The High Court has tossed out a legal gambit by BT and Talk Talk to derail the copyright infringement portions of the Digital Economy Act. The judges rejected the arguments that the provisions designed to clean up their networks were unfair. The ISPs did get tossed a scrap, though, but it is a technicality relating to costs, and nothing else in the DEA will require changing.
The TUC's general secretary Brendan Barber described it as "a major boost to people who work in the creative industries and whose livelihoods are put at risk because creative content is stolen on a daily basis. Rather than individuals being hauled into court, the DEA makes it possible to conduct a mass consumer education programme to give people the information they need to avoid using illegal sites in the future. The industry will finally be able to start repairing the damage wreaked by piracy.
"The DEA offers a fair, proportionate and entirely reasonable way to help promote a change in behaviour and point people to the legal sources of video entertainment through the notice sending process," said the British Video Association's chief Lavinia Carey. "Several other countries are adopting this measure and it would be bad for Britain's creative industries to be left behind more forward thinking nations who are supporting their creative economies at this difficult time of transition towards increased digital consumption during this period of recession."
Music and movie industries also welcomed the measure. Interested parties include the Premier League, the unions Unite, Equity, Bectu and the MU. The soon-to-be-defunct quango Consumer Focus (which you read about yesterday) and shouty Spartists the Open Rights Group attached themselves to the proceedings as "Interveners".
Talk Talk said it was disappointed but said it might fight on in Europe:
"We're disappointed that we were unsuccessful on most of the Judicial Review. On the question of the proportionality of the Act, we're pleased the judge identified issues but disappointed that he felt that the evidence of the futility of the measures imposed by the Act, and the cost and harm they will cause, is not sufficiently definitive enough at this stage to uphold our claim. We are reviewing this long and complex judgment and considering our options, which may include an appeal to the Court of Appeal, or a request that the Court of Appeal make a reference to European Court of Justice.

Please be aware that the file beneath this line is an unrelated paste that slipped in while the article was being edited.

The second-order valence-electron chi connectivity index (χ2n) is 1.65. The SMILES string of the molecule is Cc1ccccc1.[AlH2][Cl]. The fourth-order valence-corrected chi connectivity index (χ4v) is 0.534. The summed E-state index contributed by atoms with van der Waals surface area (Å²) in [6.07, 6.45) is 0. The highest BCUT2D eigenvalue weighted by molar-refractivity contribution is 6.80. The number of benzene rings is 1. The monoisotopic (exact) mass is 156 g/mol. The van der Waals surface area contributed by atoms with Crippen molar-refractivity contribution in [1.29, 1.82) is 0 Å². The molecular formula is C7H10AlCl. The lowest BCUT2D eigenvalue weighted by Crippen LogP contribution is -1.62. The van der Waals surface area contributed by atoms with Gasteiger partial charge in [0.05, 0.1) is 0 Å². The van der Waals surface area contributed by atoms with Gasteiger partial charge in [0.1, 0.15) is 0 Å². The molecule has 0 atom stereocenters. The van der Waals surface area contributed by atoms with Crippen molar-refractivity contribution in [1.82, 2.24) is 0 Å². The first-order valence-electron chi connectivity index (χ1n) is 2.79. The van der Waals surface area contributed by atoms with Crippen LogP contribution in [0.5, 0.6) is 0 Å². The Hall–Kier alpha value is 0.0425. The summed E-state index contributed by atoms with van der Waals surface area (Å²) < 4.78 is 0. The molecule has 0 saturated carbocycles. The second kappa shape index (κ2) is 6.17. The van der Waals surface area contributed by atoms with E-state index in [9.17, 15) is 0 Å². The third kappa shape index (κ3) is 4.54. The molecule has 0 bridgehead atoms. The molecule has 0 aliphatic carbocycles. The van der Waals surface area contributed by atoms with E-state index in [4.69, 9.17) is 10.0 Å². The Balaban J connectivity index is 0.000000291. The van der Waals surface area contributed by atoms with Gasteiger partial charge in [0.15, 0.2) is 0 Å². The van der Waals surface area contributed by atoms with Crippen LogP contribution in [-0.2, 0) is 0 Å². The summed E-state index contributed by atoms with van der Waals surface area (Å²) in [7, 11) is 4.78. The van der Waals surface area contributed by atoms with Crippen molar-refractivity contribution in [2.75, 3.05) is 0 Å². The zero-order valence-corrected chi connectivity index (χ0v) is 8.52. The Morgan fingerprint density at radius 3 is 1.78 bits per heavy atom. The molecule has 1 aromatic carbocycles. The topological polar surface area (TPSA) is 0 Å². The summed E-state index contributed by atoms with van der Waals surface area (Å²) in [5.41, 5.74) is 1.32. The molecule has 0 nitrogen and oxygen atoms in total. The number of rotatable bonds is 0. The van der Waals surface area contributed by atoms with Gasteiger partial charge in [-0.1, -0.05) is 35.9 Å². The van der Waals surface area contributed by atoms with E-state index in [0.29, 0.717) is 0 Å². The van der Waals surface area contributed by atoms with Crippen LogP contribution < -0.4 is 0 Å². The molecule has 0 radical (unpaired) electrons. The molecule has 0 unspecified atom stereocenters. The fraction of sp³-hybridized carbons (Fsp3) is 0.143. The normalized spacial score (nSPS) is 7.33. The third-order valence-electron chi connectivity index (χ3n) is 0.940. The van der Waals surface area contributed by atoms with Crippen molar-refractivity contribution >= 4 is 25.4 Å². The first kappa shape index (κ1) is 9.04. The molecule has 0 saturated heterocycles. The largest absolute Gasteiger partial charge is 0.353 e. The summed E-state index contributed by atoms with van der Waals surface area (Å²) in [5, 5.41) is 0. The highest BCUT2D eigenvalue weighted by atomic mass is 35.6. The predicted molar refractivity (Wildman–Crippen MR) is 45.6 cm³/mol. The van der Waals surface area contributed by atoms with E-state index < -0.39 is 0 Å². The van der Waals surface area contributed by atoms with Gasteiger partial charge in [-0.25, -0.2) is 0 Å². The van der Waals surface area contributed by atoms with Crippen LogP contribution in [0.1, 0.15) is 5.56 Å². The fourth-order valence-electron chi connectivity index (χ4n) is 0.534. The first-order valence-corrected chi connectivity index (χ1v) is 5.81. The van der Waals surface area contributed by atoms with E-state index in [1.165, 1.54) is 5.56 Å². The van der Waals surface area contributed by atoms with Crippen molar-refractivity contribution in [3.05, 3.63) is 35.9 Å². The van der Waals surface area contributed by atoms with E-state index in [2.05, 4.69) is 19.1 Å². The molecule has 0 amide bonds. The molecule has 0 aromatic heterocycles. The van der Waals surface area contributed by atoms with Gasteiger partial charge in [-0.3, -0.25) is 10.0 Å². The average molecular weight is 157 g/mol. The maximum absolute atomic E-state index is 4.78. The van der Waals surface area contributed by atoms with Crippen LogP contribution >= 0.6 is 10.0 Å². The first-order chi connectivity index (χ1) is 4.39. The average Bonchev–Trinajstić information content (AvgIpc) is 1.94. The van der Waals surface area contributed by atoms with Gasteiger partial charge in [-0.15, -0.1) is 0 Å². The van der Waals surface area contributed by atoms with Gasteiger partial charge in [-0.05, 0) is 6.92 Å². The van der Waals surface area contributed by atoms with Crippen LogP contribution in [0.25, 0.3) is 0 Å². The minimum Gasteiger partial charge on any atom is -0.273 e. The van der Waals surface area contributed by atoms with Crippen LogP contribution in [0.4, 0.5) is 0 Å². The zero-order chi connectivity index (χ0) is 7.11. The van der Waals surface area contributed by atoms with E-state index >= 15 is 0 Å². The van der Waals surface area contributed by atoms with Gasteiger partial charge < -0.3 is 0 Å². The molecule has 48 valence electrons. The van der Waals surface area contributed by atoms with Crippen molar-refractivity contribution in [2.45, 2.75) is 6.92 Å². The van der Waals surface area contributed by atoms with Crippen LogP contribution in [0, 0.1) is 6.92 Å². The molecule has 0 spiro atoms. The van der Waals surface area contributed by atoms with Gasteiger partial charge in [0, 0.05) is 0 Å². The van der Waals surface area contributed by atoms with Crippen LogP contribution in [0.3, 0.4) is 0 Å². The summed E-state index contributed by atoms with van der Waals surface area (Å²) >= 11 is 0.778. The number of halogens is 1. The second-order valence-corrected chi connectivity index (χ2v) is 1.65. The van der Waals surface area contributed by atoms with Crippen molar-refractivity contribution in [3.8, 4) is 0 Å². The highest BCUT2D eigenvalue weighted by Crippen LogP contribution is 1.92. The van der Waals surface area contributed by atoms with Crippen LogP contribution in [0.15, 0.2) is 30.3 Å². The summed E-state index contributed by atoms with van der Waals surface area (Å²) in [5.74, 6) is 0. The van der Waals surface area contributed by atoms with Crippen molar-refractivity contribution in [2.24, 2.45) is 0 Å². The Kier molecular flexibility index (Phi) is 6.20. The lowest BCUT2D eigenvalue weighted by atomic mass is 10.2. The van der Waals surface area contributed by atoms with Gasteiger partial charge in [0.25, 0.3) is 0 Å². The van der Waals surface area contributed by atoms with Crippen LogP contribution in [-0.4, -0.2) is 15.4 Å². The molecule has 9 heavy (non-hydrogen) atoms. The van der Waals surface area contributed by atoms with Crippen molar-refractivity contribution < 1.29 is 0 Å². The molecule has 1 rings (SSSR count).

"Though we may have lost this particular battle, we will continue fighting to defend our customers' rights against this ill-judged legislation."
BT and TalkTalk presented five reasons why the piracy provisions should be chucked out, all claiming breaches with various EU directives, and the European Charter of Fundamental rights. All were rejected. They also challenged the statutory instrument setting out costs – and saw a little joy there.
The DEA permits the Secretary of State to ask ISPs to introduce as-yet unspecified technical measures, if there isn't a substantial decrease in online copyright infringement. Individuals appealing these measures will be able to appeal for free to an Appeals Body. ISPs will still be required to pay 25 per cent of the costs of sending out letters or the appeals, but won't have to pay the 25 per cent setup costs of the Appeals Body that will review cases.
In its statement, the Culture Dept said it will revise the statutory instrument.
It could take years to resolve, since the UK High Court is essentially now a provincial backwater, and not where the law of the land is ultimately decided. But after many delays, the Act is now back on track. ®